Do ramps between perches reduce keel bone injuries and foot health problems in two laying hen hybrids in non-cage systems?

J.L.T. Heerkens, T.B. Rodenburg, B. Ampe, E. Delezie, F.A.M. Tuyttens

Research output: Chapter in Book/Report/Conference proceedingAbstract

Abstract

Increased space allowance and access to litter provide laying hens kept in non-cage systems with more opportunities for natural behaviors. These beneficial characteristics of non-cage systems, however, also increase the risk of sustaining keel bone injuries and foot pad ailments. The aim of this study was to investigate if providing ramps reduces keel bone injuries and foot pad ailments in 2 different hybrids of laying hens. In a 2 × 2 design 16 pens were equipped either with or without ramps between perches and nestboxes (8 pens/treatment), and housed with either 25 ISA Brown birds/pen or 25 Dekalb White birds/pen (in total 200 birds/hybrid). Keel bone injuries and foot health were measured repeatedly between 17 and 52 weeks of age. Fearfulness and Human-Animal relationship were tested using, respectively, the Tonic Immobility (TI) and Voluntary Approach (VAT). ISA Brown birds sustained fewer keel bone fractures (F1,713 = 5.06, P = 0.025) and fewer keel deviations (F1,1195 =15.24, P <0.001) over time, fewer foot pad lesions, less bumble foot, and laid fewer floor eggs over time (all P <0.001), but had more foot pad hyperkeratosis (P <0.001) compared with Dekalb White birds. Ramps reduced keel bone fractures (F1,1003 = 17.47, P <0.001) and foot pad hyperkeratosis (F1,610 = 4.69, P = 0.031) over time and birds had fewer foot pad lesions (P <0.001) and bumble foot (P = 0.003) compared with birds in pens without ramps. White hybrids without ramps developed most foot pad lesions and bumble foot compared with all other treatments (all P <0.001). ISA Brown birds were less fearful (P<0.001) and displayed a better human-animal relationship (P <0.001) than Dekalb White birds. Sustaining fewer keel bone injuries may be related to a hybrid having a lower degree of fearfulness and a better human-animal relationship. Providing ramps appears to be effective in both reducing keel bone and foot health problems in non-cage systems.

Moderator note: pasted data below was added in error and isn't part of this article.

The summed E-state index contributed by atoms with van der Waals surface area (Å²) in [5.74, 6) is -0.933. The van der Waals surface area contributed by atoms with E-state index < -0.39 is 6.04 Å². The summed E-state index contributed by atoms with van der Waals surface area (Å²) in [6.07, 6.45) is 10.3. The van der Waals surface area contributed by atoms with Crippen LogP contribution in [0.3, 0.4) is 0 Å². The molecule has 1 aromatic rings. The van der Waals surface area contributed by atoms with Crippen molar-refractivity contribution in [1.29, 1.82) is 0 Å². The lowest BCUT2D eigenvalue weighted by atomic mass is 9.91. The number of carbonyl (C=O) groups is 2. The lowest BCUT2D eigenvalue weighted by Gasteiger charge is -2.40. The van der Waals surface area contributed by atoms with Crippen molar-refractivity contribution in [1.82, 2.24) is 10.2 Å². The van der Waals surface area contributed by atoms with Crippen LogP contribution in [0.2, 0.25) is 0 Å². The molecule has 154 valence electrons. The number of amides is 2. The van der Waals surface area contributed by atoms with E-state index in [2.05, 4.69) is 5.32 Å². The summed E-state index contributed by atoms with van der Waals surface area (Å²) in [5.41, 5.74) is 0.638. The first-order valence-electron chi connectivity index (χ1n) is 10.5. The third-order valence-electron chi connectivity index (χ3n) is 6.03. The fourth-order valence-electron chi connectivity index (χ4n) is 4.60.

Original languageEnglish
Title of host publicationBook of Abstracts 2015 PSA Annual Meeting
PublisherPoultry Science Association
Pages19-20
Publication statusPublished - 2015
Event2015 PSA Annual Meeting, Louisville Kentucky, USA -
Duration: 27 Jul 201530 Jul 2015

Conference

Conference2015 PSA Annual Meeting, Louisville Kentucky, USA
Period27/07/1530/07/15

Fingerprint Dive into the research topics of 'Do ramps between perches reduce keel bone injuries and foot health problems in two laying hen hybrids in non-cage systems?'. Together they form a unique fingerprint.

  • Cite this

    Heerkens, J. L. T., Rodenburg, T. B., Ampe, B., Delezie, E., & Tuyttens, F. A. M. (2015). Do ramps between perches reduce keel bone injuries and foot health problems in two laying hen hybrids in non-cage systems? In Book of Abstracts 2015 PSA Annual Meeting (pp. 19-20). Poultry Science Association.